Many of us are surely accustomed to using semicolons on the command line to separate and run multiple commands at the same time. Or even using the old nohup and & stanza to fork new tasks into the background, quite apart from the task management offered by the average terminal environment. What's missing is a user interface for all this task management frippery, and that's what mprocs is. mprocs provides the same multiple command launching functionality but with a far more manageable interface. Run mprocs, followed by the list of commands you want to run simultaneously, and you'll be presented with a Tux-like interface with the list of commands as tabs on the left and a pane containing the selected command's output on the right. The words UP and DOWN are used to show whether a command is still running, and you can switch between the output for any of the commands with the cursor or Vim navigation keys. It's perfect for small client and server setups.

A variety of shortcuts can be used to focus on the output panes for your commands, letting you interact with an editor or change the order of htop, but also perform more drastic operations such as kill and add new processes entirely. As shown in the bottom of the main panel, there are also keys to help you start, stop, and restart a process, and it's a lot easier to manage these commands from mprocs than try to remember the secret key commands for your terminal manager. If you have a common setup you need to recreate, all of this can be put into a YAML-formatted configuration file to describe the commands you want to install and the environments they'll run in. An even more advanced feature is controlling mprocs remotely, via a TCP connection. With this enabled, you can remotely manage whatever is running on an mprocs "server" with a local version of the same command sending control commands. It works brilliantly and is a genuine alternative to the more complex and over-engineered Tux.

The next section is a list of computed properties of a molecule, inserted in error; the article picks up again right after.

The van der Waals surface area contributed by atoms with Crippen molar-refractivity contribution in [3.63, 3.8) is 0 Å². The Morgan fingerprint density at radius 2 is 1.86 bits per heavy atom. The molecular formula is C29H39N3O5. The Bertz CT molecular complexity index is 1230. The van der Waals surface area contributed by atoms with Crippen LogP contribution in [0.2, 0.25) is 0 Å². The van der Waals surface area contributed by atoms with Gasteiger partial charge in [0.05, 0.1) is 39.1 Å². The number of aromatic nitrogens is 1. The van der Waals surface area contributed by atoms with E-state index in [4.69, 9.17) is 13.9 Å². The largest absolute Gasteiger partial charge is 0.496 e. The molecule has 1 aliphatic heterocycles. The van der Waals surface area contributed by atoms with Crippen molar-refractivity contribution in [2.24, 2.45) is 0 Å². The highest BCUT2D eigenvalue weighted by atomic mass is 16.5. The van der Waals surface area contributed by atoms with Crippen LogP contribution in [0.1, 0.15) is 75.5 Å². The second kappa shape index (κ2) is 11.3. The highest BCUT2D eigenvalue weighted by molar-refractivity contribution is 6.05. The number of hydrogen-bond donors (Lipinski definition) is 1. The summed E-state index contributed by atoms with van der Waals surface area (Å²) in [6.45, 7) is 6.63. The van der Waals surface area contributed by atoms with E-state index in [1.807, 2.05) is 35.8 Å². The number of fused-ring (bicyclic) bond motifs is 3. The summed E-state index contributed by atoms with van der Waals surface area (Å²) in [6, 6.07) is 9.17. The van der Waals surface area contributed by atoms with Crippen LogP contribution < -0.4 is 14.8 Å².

Project Website

mprocs is like Tux for specific repeatable sets of commands you might want to control remotely.

Emulator configuration


One of the best things to come from Valve's Steam Deck is the extra scrutiny our community and software is coming under from a wave of Linux newcomers. Thanks to the Steam Deck running its own variation on Arch, along with a touch-enabled KDE Plasma desktop, more people than ever are configuring KDE or using its Discover software center to install new applications. And when they run into problems, these new users are organized enough around a common platform that when someone finds a solution, it can be shared with a reasonable degree of confidence. It was the same popularity that helped Ubuntu via the many forum posts and Stack Exchange questions, and it sustains Ubuntu to this day.

EmuDeck is one such project born from Steam Deck's new popularity. It helps new users navigate the horrendously complex world of multiformat emulator configuration, and it does this by asking a few simple questions. At its heart, EmuDeck is a complex Bash script that bootstraps the installation of RetroArch by detecting which emulator back ends you wish to install, configuring them for your library, and building a working configuration to add individual games to Steam with appropriate controller bindings. It will even add shaders, autosave states, fixed aspect ratios, and game bezels, helping your emulated games fit side-by-side with your native Steam games. If you need more control over how these elements are configured, its expert mode will ask you more questions and also let you run each stage independently. It's useful for changing something specific about your already-working configuration, or for only updating the emulator executables, especially as only the latest versions of everything are installed. But the whole project comes together brilliantly and now has dozens of contributors helping with configuration files and more esoteric configurations, making EmuDeck probably the best emulation platform ever created.

Project Website

While EmuDeck was created to solve a specific Steam Deck issue, the developers plan to port the project to Android and various other devices, too.

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